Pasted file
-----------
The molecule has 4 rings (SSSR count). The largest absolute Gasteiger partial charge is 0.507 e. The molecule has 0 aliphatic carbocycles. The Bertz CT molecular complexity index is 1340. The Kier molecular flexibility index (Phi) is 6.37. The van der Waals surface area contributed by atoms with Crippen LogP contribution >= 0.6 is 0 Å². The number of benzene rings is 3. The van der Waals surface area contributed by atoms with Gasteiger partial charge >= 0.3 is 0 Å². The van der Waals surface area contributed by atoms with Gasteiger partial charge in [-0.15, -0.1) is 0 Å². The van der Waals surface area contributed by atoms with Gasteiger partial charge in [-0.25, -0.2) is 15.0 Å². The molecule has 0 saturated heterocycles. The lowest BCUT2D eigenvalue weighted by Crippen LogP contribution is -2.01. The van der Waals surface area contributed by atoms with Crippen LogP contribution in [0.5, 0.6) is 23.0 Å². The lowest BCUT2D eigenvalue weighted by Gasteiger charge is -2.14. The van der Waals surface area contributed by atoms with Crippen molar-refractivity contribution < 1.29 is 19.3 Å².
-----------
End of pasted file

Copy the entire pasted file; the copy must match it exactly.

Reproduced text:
The molecule has 4 rings (SSSR count). The largest absolute Gasteiger partial charge is 0.507 e. The molecule has 0 aliphatic carbocycles. The Bertz CT molecular complexity index is 1340. The Kier molecular flexibility index (Phi) is 6.37. The van der Waals surface area contributed by atoms with Crippen LogP contribution >= 0.6 is 0 Å². The number of benzene rings is 3. The van der Waals surface area contributed by atoms with Gasteiger partial charge >= 0.3 is 0 Å². The van der Waals surface area contributed by atoms with Gasteiger partial charge in [-0.15, -0.1) is 0 Å². The van der Waals surface area contributed by atoms with Gasteiger partial charge in [-0.25, -0.2) is 15.0 Å². The molecule has 0 saturated heterocycles. The lowest BCUT2D eigenvalue weighted by Crippen LogP contribution is -2.01. The van der Waals surface area contributed by atoms with Crippen LogP contribution in [0.5, 0.6) is 23.0 Å². The lowest BCUT2D eigenvalue weighted by Gasteiger charge is -2.14. The van der Waals surface area contributed by atoms with Crippen molar-refractivity contribution < 1.29 is 19.3 Å².